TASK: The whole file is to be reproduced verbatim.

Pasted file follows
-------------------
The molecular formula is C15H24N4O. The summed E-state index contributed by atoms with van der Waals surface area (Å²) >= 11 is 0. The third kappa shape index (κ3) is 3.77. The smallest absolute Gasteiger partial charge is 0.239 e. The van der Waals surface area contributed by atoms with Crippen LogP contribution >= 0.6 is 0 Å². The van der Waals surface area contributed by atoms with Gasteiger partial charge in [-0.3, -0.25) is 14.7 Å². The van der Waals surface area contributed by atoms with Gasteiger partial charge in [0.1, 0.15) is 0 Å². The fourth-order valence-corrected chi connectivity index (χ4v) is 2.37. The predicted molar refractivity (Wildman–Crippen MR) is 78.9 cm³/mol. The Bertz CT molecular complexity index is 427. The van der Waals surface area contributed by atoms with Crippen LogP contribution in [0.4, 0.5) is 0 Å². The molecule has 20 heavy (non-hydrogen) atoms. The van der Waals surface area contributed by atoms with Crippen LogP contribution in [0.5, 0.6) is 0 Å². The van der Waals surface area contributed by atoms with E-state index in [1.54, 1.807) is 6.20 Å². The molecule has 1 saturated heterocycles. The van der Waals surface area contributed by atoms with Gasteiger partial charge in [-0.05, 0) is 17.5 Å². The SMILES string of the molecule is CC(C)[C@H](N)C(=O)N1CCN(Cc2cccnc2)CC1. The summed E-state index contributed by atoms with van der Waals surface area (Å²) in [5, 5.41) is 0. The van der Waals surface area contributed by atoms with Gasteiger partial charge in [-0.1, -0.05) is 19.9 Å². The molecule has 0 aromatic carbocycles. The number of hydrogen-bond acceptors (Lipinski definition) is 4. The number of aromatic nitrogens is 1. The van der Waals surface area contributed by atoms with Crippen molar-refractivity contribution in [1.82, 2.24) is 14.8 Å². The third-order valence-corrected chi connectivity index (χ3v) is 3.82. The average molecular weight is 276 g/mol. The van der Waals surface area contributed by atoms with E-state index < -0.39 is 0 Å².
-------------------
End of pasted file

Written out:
The molecular formula is C15H24N4O. The summed E-state index contributed by atoms with van der Waals surface area (Å²) >= 11 is 0. The third kappa shape index (κ3) is 3.77. The smallest absolute Gasteiger partial charge is 0.239 e. The van der Waals surface area contributed by atoms with Crippen LogP contribution >= 0.6 is 0 Å². The van der Waals surface area contributed by atoms with Gasteiger partial charge in [-0.3, -0.25) is 14.7 Å². The van der Waals surface area contributed by atoms with Gasteiger partial charge in [0.1, 0.15) is 0 Å². The fourth-order valence-corrected chi connectivity index (χ4v) is 2.37. The predicted molar refractivity (Wildman–Crippen MR) is 78.9 cm³/mol. The Bertz CT molecular complexity index is 427. The van der Waals surface area contributed by atoms with Crippen LogP contribution in [0.4, 0.5) is 0 Å². The molecule has 20 heavy (non-hydrogen) atoms. The van der Waals surface area contributed by atoms with Crippen LogP contribution in [0.5, 0.6) is 0 Å². The van der Waals surface area contributed by atoms with E-state index in [1.54, 1.807) is 6.20 Å². The molecule has 1 saturated heterocycles. The van der Waals surface area contributed by atoms with Gasteiger partial charge in [-0.05, 0) is 17.5 Å². The SMILES string of the molecule is CC(C)[C@H](N)C(=O)N1CCN(Cc2cccnc2)CC1. The summed E-state index contributed by atoms with van der Waals surface area (Å²) in [5, 5.41) is 0. The van der Waals surface area contributed by atoms with Gasteiger partial charge in [-0.1, -0.05) is 19.9 Å². The molecule has 0 aromatic carbocycles. The number of hydrogen-bond acceptors (Lipinski definition) is 4. The number of aromatic nitrogens is 1. The van der Waals surface area contributed by atoms with Crippen molar-refractivity contribution in [1.82, 2.24) is 14.8 Å². The third-order valence-corrected chi connectivity index (χ3v) is 3.82. The average molecular weight is 276 g/mol. The van der Waals surface area contributed by atoms with E-state index < -0.39 is 0 Å².